- Optimized performance: PVCs that are fulfilled dynamically make use of a storage class attribute to specify the type of storage required, which allows for data to be tiered by I/O performance profile.
How Does Kubernetes Support Storage Natively?
Kubernetes comes with a variety of internal provisioners (in-tree plugins) that dynamically allocate storage using Amazon EBS, Google Persistent Disk, Azure Disk Storage, and other storage platforms. They can be used to provision storage for standalone Kubernetes clusters in the cloud or in managed clusters such as Azure Kubernetes Service (AKS), Amazon Elastic Container Service (Amazon ECS), or Google Kubernetes Engine (GKE).
Kubernetes does have in-tree plugin code that can allocate storage which is basically part of the core Kubernetes code. However, in-tree plugins posed a challenge in terms of supporting additional storage systems or upgrading existing systems because the plugin had to be dependent on Kubernetes release cycles. Container Storage Interface (CSI) strives to solve this problem.
CSI provides a standard for storage vendors to develop plugins that work with multiple container orchestration platforms including Kubernetes. CSI provides Kubernetes with a set of storage API primitives that can be used to perform storage operations, i.e., allocate, deallocate, attach, snapshot, clone, etc. However, it doesn't handle the storage layer itself.
This is where NetApp storage and Trident comes in.
Kubernetes Dynamic Provisioning with Cloud Volumes ONTAP and NetApp Trident
NetApp Trident is a dynamic container storage interface (CSI) for use in Kubernetes. Trident automatically caters to persistent volume claims in Kubernetes by leveraging Azure disk storage, AWS EBS block storage, GCP Persistent Disks via Cloud Volumes ONTAP or on-premises ONTAP appliances.
This enables Kubernetes clusters to take advantage of the power of NetApp storage management for PV provisioning in on-premises, hybrid cloud, or multicloud environments without any oversight or additional effort from developers.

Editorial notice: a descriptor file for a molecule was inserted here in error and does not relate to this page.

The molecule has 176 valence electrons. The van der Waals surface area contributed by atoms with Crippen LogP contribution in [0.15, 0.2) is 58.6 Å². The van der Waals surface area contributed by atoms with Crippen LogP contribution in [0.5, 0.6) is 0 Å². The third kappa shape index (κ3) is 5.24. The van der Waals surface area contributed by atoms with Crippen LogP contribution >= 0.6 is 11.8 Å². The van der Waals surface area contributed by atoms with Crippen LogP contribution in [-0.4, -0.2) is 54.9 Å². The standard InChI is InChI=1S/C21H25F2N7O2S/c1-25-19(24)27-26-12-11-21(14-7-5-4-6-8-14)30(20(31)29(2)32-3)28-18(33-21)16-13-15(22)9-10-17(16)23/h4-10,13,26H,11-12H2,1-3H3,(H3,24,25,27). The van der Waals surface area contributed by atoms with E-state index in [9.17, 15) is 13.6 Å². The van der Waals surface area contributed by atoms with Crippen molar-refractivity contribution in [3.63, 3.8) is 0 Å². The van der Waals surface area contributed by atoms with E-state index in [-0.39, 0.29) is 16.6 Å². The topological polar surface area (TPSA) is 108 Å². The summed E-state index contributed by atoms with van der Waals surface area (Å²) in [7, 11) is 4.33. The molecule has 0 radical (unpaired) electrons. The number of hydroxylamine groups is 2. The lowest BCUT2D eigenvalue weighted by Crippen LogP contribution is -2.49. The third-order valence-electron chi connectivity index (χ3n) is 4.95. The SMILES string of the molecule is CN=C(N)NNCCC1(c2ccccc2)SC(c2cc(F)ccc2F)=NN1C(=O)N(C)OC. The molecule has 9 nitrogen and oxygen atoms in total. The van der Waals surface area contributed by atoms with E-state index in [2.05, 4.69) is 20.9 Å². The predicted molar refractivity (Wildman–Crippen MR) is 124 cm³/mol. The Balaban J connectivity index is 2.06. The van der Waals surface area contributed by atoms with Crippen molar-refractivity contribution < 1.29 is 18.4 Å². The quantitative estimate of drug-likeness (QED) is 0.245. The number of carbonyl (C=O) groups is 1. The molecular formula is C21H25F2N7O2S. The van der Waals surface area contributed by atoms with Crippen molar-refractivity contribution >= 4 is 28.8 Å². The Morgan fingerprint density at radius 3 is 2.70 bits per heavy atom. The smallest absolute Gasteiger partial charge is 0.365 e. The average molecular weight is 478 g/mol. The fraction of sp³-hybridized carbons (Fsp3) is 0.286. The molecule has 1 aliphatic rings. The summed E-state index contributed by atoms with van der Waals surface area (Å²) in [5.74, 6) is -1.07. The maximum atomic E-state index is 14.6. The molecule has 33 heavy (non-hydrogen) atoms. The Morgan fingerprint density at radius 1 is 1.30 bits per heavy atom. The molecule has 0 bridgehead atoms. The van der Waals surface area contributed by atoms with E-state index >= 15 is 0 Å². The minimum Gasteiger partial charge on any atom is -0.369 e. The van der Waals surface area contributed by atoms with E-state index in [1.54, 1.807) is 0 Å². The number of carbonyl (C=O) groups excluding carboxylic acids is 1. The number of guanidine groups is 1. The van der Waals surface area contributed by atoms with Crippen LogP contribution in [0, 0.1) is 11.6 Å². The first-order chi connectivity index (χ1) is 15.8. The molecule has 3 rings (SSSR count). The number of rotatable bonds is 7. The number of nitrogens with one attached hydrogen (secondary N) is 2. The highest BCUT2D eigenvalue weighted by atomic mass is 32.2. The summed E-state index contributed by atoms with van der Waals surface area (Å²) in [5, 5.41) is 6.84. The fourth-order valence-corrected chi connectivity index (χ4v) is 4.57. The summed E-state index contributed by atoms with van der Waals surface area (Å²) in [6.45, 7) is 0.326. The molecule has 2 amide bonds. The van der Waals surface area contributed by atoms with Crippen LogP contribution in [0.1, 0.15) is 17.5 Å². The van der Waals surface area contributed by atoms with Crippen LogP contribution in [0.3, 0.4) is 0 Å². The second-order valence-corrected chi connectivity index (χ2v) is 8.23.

Below you can see an example of a Trident storage class definition that uses ONTAP as storage backend:
apiVersion: storage.k8s.io/v1beta1 kind: StorageClass metadata: name: ontap-gold provisioner: csi.trident.netapp.io mountOptions: - debug parameters: backendType: "ontap-nas" media: "ssd" provisioningType: "thin" snapshots: "true"
Cloud Volumes ONTAP uses native cloud compute and storage services to create a virtual NetApp storage appliance in either AWS, Azure or GCP. This provides many features and benefits that just don’t exist when directly allocating storage, including:
- Thin provisioning: Large PVs can be allocated using Cloud Volumes ONTAP without actually consuming storage space. Instead, volumes grow automatically as required, which avoids the wasteful allocation of cloud storage based on initial estimated requirements that may end up not being used.
- Deduplication and compression: Cloud Volumes ONTAP helps to reduce cloud storage footprint by using built-in technologies for transparently deduplicating and compressing the data that it stores. Both of these features can be used together to cut down storage overhead by as much as 50-70% in some cases, which leads to significant operational cost savings.